NEW DELHI: India's regional food and drink brands are growing faster than national and international brands and gaining an increased market share at the expense of big names like Hindustan Unilever, Nestlé and Dabur.

A recent study of FMCG businesses by research firm CRISIL found that over the past five years these so-called tier II players had grown at almost twice the rate of the leading companies, at 28% against 16%.

At the same time their market share had increased from 20% in 2007-08 to 30% in 2013-14 and was predicted to continue this rise to 40% by 2019.

The particular strength of regional players, according to Anuj Sethi, director at Crisil Ratings, has been their ability to combine innovation and affordability.

"Their innovations revolve around offering product variants that are new to the market, delivering region-specific tastes and differentiating with their packaging," he explained to the Economic Times. "These have enabled tier-II players to hold their own against much bigger peers."

Certainly the fact that they are closer to their customers has helped. "We have built our strength around understanding what the working Indian woman needs to make kitchen work more convenient," said AD Padmasingh Isaac, chairman and managing director, Aachi Masala Foods, a 20-year-old food manufacturing business based in South India.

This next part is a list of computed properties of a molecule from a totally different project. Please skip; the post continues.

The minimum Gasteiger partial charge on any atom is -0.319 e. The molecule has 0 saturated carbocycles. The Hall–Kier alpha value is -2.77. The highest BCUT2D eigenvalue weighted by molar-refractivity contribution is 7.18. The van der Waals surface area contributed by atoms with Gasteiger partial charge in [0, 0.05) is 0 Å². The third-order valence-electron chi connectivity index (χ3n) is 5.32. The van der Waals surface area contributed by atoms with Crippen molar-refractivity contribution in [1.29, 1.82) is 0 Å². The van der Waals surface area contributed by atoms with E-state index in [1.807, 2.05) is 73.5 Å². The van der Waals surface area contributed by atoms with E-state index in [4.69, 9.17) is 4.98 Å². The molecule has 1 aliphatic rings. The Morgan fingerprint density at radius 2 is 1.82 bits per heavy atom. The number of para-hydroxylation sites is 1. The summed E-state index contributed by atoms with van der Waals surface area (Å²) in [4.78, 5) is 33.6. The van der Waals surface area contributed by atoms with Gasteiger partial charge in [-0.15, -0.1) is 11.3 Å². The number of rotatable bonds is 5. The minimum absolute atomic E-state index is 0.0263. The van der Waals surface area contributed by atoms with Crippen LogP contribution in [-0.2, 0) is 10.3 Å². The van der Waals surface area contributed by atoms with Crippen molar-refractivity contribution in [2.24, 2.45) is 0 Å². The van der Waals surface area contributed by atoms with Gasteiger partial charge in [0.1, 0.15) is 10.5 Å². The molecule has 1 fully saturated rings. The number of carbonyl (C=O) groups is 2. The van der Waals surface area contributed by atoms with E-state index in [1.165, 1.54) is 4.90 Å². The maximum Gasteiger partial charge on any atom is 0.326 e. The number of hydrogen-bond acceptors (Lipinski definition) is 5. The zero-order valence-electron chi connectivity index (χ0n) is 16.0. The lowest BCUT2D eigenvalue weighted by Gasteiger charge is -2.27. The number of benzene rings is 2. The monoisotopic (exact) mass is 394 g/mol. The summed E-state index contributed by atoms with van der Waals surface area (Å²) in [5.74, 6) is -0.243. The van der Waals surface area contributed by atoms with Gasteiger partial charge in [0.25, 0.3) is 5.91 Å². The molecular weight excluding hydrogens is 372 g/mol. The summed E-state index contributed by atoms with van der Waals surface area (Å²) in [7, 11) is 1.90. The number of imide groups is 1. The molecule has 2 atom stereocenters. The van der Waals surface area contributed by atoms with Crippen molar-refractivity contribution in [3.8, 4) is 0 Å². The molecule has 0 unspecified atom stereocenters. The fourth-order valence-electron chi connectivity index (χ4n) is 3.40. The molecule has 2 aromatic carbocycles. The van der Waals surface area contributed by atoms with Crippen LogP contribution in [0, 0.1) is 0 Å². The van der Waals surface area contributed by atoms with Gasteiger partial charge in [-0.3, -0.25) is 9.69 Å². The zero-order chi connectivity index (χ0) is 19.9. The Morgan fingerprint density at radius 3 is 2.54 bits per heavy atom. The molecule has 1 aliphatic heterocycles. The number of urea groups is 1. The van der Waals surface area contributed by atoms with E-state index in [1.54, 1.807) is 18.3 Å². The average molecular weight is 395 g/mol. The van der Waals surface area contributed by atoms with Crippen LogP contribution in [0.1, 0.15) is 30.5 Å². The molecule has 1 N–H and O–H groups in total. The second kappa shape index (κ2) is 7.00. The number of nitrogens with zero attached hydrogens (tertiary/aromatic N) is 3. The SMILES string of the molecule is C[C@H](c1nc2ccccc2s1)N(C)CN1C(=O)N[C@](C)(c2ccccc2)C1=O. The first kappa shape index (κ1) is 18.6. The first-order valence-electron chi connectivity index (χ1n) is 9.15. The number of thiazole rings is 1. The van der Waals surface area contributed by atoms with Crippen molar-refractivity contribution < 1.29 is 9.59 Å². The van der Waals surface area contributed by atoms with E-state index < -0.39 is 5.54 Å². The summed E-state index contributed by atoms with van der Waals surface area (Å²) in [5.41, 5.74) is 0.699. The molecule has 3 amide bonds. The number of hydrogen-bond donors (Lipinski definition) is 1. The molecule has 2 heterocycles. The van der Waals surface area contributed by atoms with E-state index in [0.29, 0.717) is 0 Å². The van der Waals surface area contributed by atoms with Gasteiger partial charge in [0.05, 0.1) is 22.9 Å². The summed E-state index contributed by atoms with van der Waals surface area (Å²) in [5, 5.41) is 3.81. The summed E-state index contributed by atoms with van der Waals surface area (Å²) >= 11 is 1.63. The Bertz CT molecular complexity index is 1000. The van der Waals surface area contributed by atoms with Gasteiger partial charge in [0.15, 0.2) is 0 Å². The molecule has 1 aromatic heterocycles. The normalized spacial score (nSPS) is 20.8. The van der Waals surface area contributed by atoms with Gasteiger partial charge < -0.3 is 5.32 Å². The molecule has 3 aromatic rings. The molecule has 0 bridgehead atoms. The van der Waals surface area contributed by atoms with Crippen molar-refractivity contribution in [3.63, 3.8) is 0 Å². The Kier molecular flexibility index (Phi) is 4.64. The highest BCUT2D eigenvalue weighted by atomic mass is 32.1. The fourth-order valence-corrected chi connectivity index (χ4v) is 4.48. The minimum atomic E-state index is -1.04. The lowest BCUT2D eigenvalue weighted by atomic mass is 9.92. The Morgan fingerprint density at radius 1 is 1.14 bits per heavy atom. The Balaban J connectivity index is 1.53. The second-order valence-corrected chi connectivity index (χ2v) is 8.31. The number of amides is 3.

Retailers have also made the connection, according to Damodar Mall, CEO of Reliance Value Retail, who said: "As sons of the soil, we are better than multinationals in understanding Indian culture."

And one of the points about Indian food culture is that it varies widely across the country – it's 20 to 30 different countries in that regard says one observer – so brands that can cater to local preferences are better positioned for growth. At the moment international food groups may be constrained by their western brand portfolios.

Mall elaborated on the behaviour he had observed among his customers. "They are buying more branded sabudana [tapioca] and besan [gram flour], and not necessarily the heat-and-eat kind of food," he said. "So they will buy all kinds of Indian snacks like namkeens and shakarparaand matthi, but they won't pick up Nestlé cup noodles."

Data sourced from Economic Times; additional content by Warc staff